The east side of Ninth Street: genuine Durham | Soapboxer

The east side of Ninth Street: genuine Durham

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The snow had nearly melted in Durham, and the warmth lured people to the benches and chairs along Ninth Street. 

On a bench in front of Market Street coffee, I overhead a two college women discussing whether it is safe for Duke and UNC students to travel to rival turf to watch a basketball game. Near Dain's Place, people prayed at a table before eating their lunch. And outside the Ox & Rabbit, a man playing a Fender Squire guitar through a tiny amp.  

A man played a Fender Squire guitar in front of the Ox & Rabbit
  • A man played a Fender Squire guitar in front of the Ox & Rabbit


I peeked around the corner where a copper frog stands in front of Native Threads. There, a man rested, content to be quiet and bask in the sun.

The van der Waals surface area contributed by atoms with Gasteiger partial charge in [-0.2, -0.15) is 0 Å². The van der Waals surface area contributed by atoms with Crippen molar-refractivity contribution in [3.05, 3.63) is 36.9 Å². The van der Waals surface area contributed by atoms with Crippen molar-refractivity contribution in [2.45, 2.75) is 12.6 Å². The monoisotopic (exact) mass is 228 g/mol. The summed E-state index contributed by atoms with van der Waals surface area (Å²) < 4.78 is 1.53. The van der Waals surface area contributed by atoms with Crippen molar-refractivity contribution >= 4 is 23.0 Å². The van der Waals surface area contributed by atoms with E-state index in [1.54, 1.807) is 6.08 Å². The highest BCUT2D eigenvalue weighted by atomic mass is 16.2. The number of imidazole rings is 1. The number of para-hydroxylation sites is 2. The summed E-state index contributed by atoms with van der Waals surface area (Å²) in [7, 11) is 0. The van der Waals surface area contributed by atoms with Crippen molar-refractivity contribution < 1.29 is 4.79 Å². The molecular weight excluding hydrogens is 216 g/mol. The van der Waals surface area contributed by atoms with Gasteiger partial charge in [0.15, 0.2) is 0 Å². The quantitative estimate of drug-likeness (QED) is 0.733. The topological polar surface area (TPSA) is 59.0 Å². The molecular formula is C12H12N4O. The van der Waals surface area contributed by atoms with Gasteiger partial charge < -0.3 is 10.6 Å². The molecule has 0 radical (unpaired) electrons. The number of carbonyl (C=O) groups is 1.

Ninth Street, Durham - ALL PHOTOS BY LISA SORG
  • All photos by Lisa Sorg
  • Ninth Street, Durham


Inside Hunky Dory, a classic record store/head shop, a patron listened on headphones to We're Only In It for the Money, an album by the Mothers of Invention, released on March 4, 1968.
Inside Hunky Dory, a patron listened to the Mothers of Invention, and later, John Lennon and Yoko Ono's Double Fantasy
  • Inside Hunky Dory, a patron listened to the Mothers of Invention, and later, John Lennon and Yoko Ono's Double Fantasy

It reminded me of how Ninth Street is changing: The east side of Ninth is strikingly different from the mega-development and national franchises on the west side that are changing the essence of the street: quintessential Durham, funky, a little gritty and (almost) without pretense.
Thousands of staples pockmark a kiosk on Ninth Street.
  • Thousands of staples pockmark a kiosk on Ninth Street.


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